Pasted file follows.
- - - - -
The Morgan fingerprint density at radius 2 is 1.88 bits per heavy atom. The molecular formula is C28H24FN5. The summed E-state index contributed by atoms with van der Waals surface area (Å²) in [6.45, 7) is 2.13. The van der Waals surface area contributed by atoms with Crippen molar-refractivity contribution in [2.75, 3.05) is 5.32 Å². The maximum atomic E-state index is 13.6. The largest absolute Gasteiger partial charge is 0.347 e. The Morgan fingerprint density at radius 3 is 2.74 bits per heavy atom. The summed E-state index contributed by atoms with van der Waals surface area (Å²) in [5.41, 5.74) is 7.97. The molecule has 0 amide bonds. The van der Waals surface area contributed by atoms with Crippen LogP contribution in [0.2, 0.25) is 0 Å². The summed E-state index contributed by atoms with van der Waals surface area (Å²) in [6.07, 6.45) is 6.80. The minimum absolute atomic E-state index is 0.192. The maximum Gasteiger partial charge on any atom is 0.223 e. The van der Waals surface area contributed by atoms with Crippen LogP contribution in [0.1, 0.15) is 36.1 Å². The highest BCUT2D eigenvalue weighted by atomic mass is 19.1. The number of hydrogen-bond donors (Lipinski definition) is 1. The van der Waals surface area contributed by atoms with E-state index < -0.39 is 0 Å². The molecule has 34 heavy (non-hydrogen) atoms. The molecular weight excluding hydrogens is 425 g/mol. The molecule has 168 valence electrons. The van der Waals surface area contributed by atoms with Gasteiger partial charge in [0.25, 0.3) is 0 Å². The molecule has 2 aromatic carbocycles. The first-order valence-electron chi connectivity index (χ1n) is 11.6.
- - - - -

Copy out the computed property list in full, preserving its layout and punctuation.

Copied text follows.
The Morgan fingerprint density at radius 2 is 1.88 bits per heavy atom. The molecular formula is C28H24FN5. The summed E-state index contributed by atoms with van der Waals surface area (Å²) in [6.45, 7) is 2.13. The van der Waals surface area contributed by atoms with Crippen molar-refractivity contribution in [2.75, 3.05) is 5.32 Å². The maximum atomic E-state index is 13.6. The largest absolute Gasteiger partial charge is 0.347 e. The Morgan fingerprint density at radius 3 is 2.74 bits per heavy atom. The summed E-state index contributed by atoms with van der Waals surface area (Å²) in [5.41, 5.74) is 7.97. The molecule has 0 amide bonds. The van der Waals surface area contributed by atoms with Crippen LogP contribution in [0.2, 0.25) is 0 Å². The summed E-state index contributed by atoms with van der Waals surface area (Å²) in [6.07, 6.45) is 6.80. The minimum absolute atomic E-state index is 0.192. The maximum Gasteiger partial charge on any atom is 0.223 e. The van der Waals surface area contributed by atoms with Crippen LogP contribution in [0.1, 0.15) is 36.1 Å². The highest BCUT2D eigenvalue weighted by atomic mass is 19.1. The number of hydrogen-bond donors (Lipinski definition) is 1. The van der Waals surface area contributed by atoms with E-state index < -0.39 is 0 Å². The molecule has 34 heavy (non-hydrogen) atoms. The molecular weight excluding hydrogens is 425 g/mol. The molecule has 168 valence electrons. The van der Waals surface area contributed by atoms with Gasteiger partial charge in [0.25, 0.3) is 0 Å². The molecule has 2 aromatic carbocycles. The first-order valence-electron chi connectivity index (χ1n) is 11.6.